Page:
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Re: Re: Multiple application of LinearFilter

  • To: mathgroup at
  • Subject: [mg64858] Re: [mg64850] Re: Multiple application of LinearFilter
  • From: "Lea Rebanks" <lrebanks at>
  • Date: Mon, 6 Mar 2006 05:00:59 -0500 (EST)
  • Sender: owner-wri-mathgroup at

Many thanks Bill.

Very interesting. I will try that, however I feel I may run into problems.

Is it possible to email me your email address so I may respond directly
to you.

I have tried figuring out your cryptic email below with no success after
many tries. 

Speak soon.

Best Regards - Lea Rebanks...

-----Original Message-----
From: Bill Rowe [mailto:readnewsciv at] 
To: mathgroup at
Subject: [mg64858] [mg64850] Re: Multiple application of LinearFilter

On 3/4/06 at 2:35 AM, lrebanks at (Lea Rebanks) wrote:

>I have been using LinearFilter on my data with great success &
>achieve better results the more times I pass my data through the
>LinearFilter. ( I have had to adjust data length to maintain
>correct indexing with PadLeft - but this is not my question here.)

>Below is how I am applying the multiple LinearFilter.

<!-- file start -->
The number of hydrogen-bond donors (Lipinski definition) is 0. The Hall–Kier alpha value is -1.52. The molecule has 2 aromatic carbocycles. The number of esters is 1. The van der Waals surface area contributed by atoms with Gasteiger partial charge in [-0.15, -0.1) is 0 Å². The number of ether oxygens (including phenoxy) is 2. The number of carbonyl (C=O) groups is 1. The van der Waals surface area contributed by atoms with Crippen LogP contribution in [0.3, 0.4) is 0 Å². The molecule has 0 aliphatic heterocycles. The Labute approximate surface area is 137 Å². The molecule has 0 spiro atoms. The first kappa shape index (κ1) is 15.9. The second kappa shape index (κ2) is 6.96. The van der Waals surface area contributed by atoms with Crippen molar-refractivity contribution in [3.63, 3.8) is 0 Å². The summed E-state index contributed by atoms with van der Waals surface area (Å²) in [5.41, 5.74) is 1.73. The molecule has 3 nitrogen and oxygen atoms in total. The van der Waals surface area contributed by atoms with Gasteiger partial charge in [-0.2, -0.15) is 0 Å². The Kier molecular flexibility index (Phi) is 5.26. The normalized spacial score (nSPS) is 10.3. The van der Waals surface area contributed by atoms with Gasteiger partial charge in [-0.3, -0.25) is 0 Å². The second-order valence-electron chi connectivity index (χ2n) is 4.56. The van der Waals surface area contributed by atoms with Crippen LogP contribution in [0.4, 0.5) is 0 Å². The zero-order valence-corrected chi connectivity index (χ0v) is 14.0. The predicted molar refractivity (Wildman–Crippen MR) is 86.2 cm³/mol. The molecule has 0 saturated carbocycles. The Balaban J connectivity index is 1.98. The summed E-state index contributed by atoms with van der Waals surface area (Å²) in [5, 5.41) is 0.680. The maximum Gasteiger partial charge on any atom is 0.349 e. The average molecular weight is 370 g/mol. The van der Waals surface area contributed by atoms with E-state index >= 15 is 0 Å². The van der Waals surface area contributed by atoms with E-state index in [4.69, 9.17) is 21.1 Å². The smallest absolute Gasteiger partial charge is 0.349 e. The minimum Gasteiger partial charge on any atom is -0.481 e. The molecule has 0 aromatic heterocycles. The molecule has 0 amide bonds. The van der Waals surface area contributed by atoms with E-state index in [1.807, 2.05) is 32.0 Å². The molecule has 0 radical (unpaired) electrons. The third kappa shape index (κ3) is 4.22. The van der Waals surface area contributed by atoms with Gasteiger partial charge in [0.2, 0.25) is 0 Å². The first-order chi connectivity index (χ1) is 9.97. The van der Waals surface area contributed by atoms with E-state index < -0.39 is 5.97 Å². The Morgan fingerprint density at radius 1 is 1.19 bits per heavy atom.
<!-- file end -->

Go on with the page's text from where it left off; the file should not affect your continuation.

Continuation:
>Data1=LinearFilter[originaldata, {1/2,1/2}];
>Data2=LinearFilter[Data1, {1/2,1/2}]; 
>Data3=LinearFilter[Data2, {1/2,1/2}];

>My question is - Is there a shorter way of writing multiple passes
>of the above.

Yes. But rather than using LinearFilter, I think the built-in function
ListConvolve is more efficient and flexible. For your specific
application, ListConvolve differs from LinearFilter only in the order of
the arguments, i.e.,



Repeated passes with a given kernel are equivalent to a single pass with
a longer kernel. That is 3 passes with the kernel (1/2,1/2) give the
same result as a single pass with the kernel {1/8,3/8,3/8,1/8}

Here is three passes using ListConvolve and the kernel {1/2,1/2}

ListConvolve[{1/2, 1/2}, 
   ListConvolve[{1/2, 1/2}, ListConvolve[{1/2, 1/2}, 
     {a, b, c, d, e, f}]]]//Simplify
{(1/8)*(a + 3*b + 3*c + d), (1/8)*(b + 3*c + 3*d + e), 
  (1/8)*(c + 3*d + 3*e + f)}

and here is the result using a single pass

ListConvolve[{1/8, 3/8, 3/8, 1/8}, {a, b, c, d, e, f}]//Simplify

{(1/8)*(a + 3*b + 3*c + d), (1/8)*(b + 3*c + 3*d + e), 
  (1/8)*(c + 3*d + 3*e + f)}

As you can see the results are the same.

The real advantage of ListConvolve over LinearFilter is the additional
flexibility ListConvolve gives, For example, to get an output the same
length as the input you can do

ListConvolve[{1/2, 1/2},  {a, b, c}, {1, 1}]

{a/2 + c/2, a/2 + b/2, b/2 + c/2}

or if you wanted the equivalent of


you could do

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